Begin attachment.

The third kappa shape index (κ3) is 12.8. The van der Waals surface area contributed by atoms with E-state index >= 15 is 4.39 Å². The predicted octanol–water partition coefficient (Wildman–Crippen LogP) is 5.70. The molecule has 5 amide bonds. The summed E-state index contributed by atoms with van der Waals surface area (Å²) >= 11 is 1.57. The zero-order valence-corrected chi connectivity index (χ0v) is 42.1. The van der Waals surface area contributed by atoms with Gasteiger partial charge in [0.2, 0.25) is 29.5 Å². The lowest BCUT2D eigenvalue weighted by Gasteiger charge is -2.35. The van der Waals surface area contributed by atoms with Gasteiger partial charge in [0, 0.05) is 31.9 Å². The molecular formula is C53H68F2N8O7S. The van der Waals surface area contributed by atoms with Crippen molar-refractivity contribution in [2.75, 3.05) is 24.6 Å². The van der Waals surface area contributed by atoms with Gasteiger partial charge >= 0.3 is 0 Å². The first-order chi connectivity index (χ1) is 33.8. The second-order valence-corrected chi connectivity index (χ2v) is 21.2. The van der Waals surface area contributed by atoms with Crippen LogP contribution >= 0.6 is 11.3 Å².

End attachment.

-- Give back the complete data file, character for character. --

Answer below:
The third kappa shape index (κ3) is 12.8. The van der Waals surface area contributed by atoms with E-state index >= 15 is 4.39 Å². The predicted octanol–water partition coefficient (Wildman–Crippen LogP) is 5.70. The molecule has 5 amide bonds. The summed E-state index contributed by atoms with van der Waals surface area (Å²) >= 11 is 1.57. The zero-order valence-corrected chi connectivity index (χ0v) is 42.1. The van der Waals surface area contributed by atoms with Gasteiger partial charge in [0.2, 0.25) is 29.5 Å². The lowest BCUT2D eigenvalue weighted by Gasteiger charge is -2.35. The van der Waals surface area contributed by atoms with Gasteiger partial charge in [0, 0.05) is 31.9 Å². The molecular formula is C53H68F2N8O7S. The van der Waals surface area contributed by atoms with Crippen molar-refractivity contribution in [2.75, 3.05) is 24.6 Å². The van der Waals surface area contributed by atoms with Gasteiger partial charge >= 0.3 is 0 Å². The first-order chi connectivity index (χ1) is 33.8. The second-order valence-corrected chi connectivity index (χ2v) is 21.2. The van der Waals surface area contributed by atoms with Crippen LogP contribution >= 0.6 is 11.3 Å².